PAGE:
Friday, December 5, 2008
Jon Stewart gets it right almost all the time. Why not "loan" Detroit automakers $34 billion? Who's gonna notice? I have to confess that the immensity of the sums of money being tossed about like so many bags of peanuts at a ball game has just gotten me so flabbergasted that I can't begin to understand what is going on. It seems almost naive of me to have railed against a mere $700 billion grant by the taxpayers to Wall Street a few weeks ago. Oh, we're way beyond that now.
What we're talking about now is trillions of dollars to keep this group, this sector, this or that industry alive. Alive that is, because we're told that if they don't get these billions, the entire economy collapses. What visions does that conjure up for you? Are you scared? Of course. That's the point. We're all scared out of our wits about a catastrophe that looms on the immediate horizon unless we cast untold billions of dollars at the problem. Think of it like terrorists . . . we do the same to stave them off, too. Only, by comparison, keeping those filthy terrorists away is a frigging bargain.
So, despite my recent tirade against bailing out Detroit, I'm changing my mind. I hate to do it because it rewards profligate and stupid behavior, but do we really have a choice? Who knows whether these auto execs are telling the truth about the imminent collapse of their businesses without an immediate infusion of billions from the government? If they are, I don't think for a second that a mere $34 billion is all that's needed. They'll be back for more. But at least millions of little people, who don't travel in corporate jets and who can't live on $1 a year, will still be employed.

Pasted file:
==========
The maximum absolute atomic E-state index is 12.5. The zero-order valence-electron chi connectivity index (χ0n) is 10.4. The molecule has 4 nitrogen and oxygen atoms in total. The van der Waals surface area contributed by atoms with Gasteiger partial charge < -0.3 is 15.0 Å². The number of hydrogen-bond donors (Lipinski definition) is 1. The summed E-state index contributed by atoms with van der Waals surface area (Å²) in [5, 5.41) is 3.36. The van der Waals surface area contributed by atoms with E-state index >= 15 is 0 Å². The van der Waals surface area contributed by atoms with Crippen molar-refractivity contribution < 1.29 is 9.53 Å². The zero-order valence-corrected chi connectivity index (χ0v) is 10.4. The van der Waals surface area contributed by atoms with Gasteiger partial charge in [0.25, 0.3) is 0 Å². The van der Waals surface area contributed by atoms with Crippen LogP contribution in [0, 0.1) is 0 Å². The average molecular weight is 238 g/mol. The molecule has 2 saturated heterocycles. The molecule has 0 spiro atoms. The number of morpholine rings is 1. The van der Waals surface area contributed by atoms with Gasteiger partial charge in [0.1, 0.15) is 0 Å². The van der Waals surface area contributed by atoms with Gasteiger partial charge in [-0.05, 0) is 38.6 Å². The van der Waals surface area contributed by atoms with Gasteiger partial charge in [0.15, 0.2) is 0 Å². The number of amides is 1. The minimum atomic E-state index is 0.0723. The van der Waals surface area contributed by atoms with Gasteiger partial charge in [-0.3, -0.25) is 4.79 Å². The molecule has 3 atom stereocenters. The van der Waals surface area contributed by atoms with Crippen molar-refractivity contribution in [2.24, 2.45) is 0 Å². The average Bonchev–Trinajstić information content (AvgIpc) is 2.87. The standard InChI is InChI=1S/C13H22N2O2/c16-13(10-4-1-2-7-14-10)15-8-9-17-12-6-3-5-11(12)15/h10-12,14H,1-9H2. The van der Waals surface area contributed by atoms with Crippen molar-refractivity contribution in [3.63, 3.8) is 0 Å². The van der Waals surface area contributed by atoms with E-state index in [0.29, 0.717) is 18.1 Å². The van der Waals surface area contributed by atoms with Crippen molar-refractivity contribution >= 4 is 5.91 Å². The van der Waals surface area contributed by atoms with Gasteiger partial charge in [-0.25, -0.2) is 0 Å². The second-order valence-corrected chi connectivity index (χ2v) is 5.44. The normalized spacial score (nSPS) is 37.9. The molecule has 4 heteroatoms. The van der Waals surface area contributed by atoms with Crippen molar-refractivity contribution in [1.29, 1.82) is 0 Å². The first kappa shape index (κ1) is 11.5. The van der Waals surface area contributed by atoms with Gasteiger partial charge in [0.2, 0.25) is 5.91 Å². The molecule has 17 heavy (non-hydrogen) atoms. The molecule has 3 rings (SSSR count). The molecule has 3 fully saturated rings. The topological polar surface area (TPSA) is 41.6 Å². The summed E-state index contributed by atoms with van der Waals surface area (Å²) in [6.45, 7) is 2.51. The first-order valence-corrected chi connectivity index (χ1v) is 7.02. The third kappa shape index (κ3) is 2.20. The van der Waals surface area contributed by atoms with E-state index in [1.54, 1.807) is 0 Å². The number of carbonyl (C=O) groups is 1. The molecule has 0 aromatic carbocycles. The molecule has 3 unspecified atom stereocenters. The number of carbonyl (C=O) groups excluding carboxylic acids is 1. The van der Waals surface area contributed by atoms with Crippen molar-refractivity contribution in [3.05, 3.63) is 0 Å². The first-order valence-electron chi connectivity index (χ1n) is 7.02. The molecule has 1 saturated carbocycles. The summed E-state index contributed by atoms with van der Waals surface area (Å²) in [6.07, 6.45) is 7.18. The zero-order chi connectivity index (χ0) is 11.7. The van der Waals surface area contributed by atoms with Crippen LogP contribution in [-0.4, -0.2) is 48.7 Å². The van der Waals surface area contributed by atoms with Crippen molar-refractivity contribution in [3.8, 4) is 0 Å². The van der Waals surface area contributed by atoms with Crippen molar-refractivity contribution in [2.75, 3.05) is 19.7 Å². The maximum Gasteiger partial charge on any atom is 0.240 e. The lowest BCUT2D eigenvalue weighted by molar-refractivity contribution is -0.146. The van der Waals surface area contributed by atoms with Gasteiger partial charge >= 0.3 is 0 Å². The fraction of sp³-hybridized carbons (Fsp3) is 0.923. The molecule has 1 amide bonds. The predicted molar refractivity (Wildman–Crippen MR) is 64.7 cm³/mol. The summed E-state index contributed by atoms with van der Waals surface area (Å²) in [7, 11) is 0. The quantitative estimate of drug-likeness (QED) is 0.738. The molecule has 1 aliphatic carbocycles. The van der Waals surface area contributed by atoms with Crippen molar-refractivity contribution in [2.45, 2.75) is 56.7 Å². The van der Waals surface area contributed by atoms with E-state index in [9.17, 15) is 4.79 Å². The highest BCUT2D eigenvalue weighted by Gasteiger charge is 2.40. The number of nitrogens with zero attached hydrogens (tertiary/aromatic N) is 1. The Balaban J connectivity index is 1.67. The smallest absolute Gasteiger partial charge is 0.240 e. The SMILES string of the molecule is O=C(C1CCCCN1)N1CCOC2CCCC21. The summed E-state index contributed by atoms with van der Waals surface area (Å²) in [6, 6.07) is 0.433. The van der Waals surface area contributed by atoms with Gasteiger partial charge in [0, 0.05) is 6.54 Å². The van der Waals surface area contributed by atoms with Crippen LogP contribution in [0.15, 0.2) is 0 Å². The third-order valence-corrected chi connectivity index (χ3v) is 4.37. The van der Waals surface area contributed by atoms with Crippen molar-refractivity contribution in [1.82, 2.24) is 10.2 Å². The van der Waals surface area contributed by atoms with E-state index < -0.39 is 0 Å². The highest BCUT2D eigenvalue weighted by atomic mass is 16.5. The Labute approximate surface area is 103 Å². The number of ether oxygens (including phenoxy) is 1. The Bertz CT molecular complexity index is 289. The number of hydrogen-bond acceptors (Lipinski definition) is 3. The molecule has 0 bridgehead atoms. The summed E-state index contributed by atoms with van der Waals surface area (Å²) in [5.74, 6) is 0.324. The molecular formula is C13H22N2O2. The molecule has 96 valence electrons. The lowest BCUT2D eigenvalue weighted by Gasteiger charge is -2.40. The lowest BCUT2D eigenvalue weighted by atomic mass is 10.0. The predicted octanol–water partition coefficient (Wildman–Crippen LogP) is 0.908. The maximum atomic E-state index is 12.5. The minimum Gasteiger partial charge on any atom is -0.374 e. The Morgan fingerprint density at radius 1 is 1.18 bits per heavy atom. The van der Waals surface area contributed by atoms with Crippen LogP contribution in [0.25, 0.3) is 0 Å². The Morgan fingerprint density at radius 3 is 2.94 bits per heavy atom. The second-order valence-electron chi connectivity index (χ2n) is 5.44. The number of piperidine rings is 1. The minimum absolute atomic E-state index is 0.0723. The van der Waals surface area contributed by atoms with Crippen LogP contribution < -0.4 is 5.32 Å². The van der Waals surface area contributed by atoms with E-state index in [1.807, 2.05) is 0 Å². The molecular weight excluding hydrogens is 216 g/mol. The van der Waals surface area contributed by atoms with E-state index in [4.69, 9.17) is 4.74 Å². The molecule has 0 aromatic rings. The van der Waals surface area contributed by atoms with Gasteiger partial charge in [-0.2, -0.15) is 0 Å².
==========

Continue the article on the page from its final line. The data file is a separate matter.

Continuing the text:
And if they're lying? Well, what's wrong with that? That's the way American business (not to mention the US government) normally operates. It floats on a sea of falsehoods and lies. Why should these car guys be any different? We've been told that whatever outrageous sum we throw into the maw of Wall Street or the banks is going to turn the corner on this ongoing financial catastrophe. How are we doing so far on that?
Either way: lying or truth, we taxpayers are going to clasp our own truthiness and continue to hemorrhage more billions into the black hole that now defines the American economy.